How to Contribute

CNI is Apache 2.0 licensed and accepts contributions via GitHub pull requests. This document outlines some of the conventions on development workflow, commit message formatting, contact points and other resources to make it easier to get your contribution accepted.

We gratefully welcome improvements to documentation as well as to code.

Certificate of Origin

By contributing to this project you agree to the Developer Certificate of Origin (DCO). This document was created by the Linux Kernel community and is a simple statement that you, as a contributor, have the legal right to make the contribution. See the DCO file for details.

Email and Chat

The project uses the the cni-dev email list and IRC chat:

Please avoid emailing maintainers found in the MAINTAINERS file directly. They are very busy and read the mailing lists.

Getting Started

  • Fork the repository on GitHub
  • Play with the project, submit bugs, submit pull requests!


Each plugin is compiled simply with go build. Two scripts, and, are supplied which will build all the plugins for their respective OS.

Contribution workflow

This is a rough outline of how to prepare a contribution:

  • Create a topic branch from where you want to base your work (usually branched from master).
  • Make commits of logical units.
  • Make sure your commit messages are in the proper format (see below).
  • Push your changes to a topic branch in your fork of the repository.
  • If you changed code:
    • add automated tests to cover your changes, using the Ginkgo & Gomega style
    • if the package did not previously have any test coverage, add it to the list of TESTABLE packages in the script.
    • run the full test script and ensure it passes
  • Make sure any new code files have a license header (this is now enforced by automated tests)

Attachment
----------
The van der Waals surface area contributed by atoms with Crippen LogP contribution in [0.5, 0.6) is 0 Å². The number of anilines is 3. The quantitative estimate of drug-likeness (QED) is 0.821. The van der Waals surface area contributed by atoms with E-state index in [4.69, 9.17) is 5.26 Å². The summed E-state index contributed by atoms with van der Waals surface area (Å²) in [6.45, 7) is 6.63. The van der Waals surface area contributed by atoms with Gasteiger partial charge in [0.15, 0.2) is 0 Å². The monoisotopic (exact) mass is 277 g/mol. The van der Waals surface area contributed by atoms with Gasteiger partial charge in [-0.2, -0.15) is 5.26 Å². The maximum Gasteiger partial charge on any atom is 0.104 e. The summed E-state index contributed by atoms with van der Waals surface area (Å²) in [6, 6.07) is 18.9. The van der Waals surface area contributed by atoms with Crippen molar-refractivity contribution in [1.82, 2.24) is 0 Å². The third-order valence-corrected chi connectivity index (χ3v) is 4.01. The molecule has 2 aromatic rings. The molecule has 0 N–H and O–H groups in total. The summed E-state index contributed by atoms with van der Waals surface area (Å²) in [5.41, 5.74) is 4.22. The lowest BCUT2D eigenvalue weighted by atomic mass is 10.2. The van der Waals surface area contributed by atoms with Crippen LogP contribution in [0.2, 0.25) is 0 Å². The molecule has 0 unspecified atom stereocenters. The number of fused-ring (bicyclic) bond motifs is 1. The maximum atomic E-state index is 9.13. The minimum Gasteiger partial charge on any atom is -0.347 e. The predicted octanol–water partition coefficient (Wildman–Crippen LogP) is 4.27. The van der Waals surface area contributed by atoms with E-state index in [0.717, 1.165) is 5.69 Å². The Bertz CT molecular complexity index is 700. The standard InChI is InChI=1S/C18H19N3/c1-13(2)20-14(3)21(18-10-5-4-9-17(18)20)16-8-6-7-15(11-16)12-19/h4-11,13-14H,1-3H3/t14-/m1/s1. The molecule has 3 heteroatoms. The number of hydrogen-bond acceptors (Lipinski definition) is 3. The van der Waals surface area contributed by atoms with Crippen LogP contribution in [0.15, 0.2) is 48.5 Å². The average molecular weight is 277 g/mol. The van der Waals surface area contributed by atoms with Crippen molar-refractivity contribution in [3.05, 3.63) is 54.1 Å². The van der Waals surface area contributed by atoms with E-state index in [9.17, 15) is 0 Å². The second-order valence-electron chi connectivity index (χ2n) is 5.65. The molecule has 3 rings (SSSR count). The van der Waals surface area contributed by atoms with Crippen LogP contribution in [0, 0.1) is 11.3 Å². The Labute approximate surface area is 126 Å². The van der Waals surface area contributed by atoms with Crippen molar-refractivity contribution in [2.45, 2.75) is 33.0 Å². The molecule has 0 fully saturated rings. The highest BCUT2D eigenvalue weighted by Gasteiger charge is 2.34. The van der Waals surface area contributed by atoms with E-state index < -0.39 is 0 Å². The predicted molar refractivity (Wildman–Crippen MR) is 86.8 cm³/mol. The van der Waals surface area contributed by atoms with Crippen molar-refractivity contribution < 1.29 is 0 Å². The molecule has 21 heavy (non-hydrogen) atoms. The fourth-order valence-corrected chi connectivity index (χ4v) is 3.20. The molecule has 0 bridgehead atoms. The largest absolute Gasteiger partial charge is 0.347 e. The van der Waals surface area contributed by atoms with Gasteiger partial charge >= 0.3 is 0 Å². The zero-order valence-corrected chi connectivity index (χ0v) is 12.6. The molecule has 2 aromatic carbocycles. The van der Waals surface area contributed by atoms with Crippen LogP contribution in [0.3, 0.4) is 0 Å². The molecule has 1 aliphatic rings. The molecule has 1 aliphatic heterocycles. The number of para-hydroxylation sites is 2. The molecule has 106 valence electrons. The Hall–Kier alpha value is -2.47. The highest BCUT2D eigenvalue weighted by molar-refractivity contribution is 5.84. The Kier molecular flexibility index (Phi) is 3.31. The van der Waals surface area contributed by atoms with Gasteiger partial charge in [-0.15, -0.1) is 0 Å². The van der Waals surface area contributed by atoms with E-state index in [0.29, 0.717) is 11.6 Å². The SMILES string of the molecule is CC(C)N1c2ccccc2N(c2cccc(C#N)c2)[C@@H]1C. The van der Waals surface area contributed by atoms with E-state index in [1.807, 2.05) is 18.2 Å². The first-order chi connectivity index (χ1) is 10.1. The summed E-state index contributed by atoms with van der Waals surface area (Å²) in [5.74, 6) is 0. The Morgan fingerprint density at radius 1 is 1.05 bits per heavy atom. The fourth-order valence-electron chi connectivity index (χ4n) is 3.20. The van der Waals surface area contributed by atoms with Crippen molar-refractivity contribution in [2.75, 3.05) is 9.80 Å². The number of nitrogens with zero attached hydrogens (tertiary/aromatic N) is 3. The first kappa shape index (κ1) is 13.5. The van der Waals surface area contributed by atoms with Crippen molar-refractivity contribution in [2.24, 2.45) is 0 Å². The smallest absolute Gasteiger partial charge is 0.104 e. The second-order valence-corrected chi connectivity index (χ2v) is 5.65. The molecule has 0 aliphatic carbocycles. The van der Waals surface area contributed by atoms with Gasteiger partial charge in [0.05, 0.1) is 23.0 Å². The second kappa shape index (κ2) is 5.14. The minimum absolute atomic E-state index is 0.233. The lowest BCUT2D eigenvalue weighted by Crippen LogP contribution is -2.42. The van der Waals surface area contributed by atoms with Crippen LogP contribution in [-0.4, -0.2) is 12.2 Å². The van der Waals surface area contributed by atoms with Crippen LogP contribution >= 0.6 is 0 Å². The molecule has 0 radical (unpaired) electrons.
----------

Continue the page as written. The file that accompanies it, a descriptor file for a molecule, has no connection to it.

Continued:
• Submit a pull request to the original repository.

How to run the test suite

We generally require test coverage of any new features or bug fixes.

Here’s how you can run the test suite on any system (even Mac or Windows) using Vagrant and a hypervisor of your choice:

First, ensure that you have the CNI repo and this repo (plugins) cloned side-by-side:

cd ~/workspace
git clone
git clone

Next, boot the virtual machine and SSH in to run the tests:

cd ~/workspace/plugins
vagrant up
vagrant ssh
# you're now in a shell in a virtual machine
sudo su
go get
go install
cd /go/src/

# to run the full test suite

# to focus on a particular test suite
cd plugins/main/loopback
go test

Acceptance policy

These things will make a PR more likely to be accepted:

  • a well-described requirement
  • tests for new code
  • tests for old code!
  • new code and tests follow the conventions in old code and tests
  • a good commit message (see below)

In general, we will merge a PR once two maintainers have endorsed it. Trivial changes (e.g., corrections to spelling) may get waved through. For substantial changes, more people may become involved, and you might get asked to resubmit the PR or divide the changes into more than one PR.

Format of the Commit Message

We follow a rough convention for commit messages that is designed to answer two questions: what changed and why. The subject line should feature the what and the body of the commit should describe the why.

scripts: add the test-cluster command

this uses tmux to setup a test cluster that you can easily kill and
start for debugging.

Fixes #38

The format can be described more formally as follows:

<subsystem>: <what changed>
<why this change was made>

The first line is the subject and should be no longer than 70 characters, the second line is always blank, and other lines should be wrapped at 80 characters. This allows the message to be easier to read on GitHub as well as in various git tools.

3rd party plugins

So you’ve built a CNI plugin. Where should it live?

Short answer: We’d be happy to link to it from our list of 3rd party plugins . But we’d rather you kept the code in your own repo.

Long answer: An advantage of the CNI model is that independent plugins can be built, distributed and used without any code changes to this repository. While some widely used plugins (and a few less-popular legacy ones) live in this repo, we’re reluctant to add more.

If you have a good reason why the CNI maintainers should take custody of your plugin, please open an issue or PR.